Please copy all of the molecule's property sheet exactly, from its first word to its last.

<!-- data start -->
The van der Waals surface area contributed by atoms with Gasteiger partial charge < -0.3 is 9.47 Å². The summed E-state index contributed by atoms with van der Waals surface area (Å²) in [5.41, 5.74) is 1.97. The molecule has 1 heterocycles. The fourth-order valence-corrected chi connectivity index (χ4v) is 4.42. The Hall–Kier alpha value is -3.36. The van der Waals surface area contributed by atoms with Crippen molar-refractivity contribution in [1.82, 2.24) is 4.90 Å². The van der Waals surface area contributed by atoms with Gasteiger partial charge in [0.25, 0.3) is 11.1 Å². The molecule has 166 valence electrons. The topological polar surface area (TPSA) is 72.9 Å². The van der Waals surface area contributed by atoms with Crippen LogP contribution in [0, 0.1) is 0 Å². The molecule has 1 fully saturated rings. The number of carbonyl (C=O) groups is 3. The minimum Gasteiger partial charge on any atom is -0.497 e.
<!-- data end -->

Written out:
The van der Waals surface area contributed by atoms with Gasteiger partial charge < -0.3 is 9.47 Å². The summed E-state index contributed by atoms with van der Waals surface area (Å²) in [5.41, 5.74) is 1.97. The molecule has 1 heterocycles. The fourth-order valence-corrected chi connectivity index (χ4v) is 4.42. The Hall–Kier alpha value is -3.36. The van der Waals surface area contributed by atoms with Crippen molar-refractivity contribution in [1.82, 2.24) is 4.90 Å². The van der Waals surface area contributed by atoms with Gasteiger partial charge in [0.25, 0.3) is 11.1 Å². The molecule has 166 valence electrons. The topological polar surface area (TPSA) is 72.9 Å². The van der Waals surface area contributed by atoms with Crippen LogP contribution in [0, 0.1) is 0 Å². The molecule has 1 fully saturated rings. The number of carbonyl (C=O) groups is 3. The minimum Gasteiger partial charge on any atom is -0.497 e.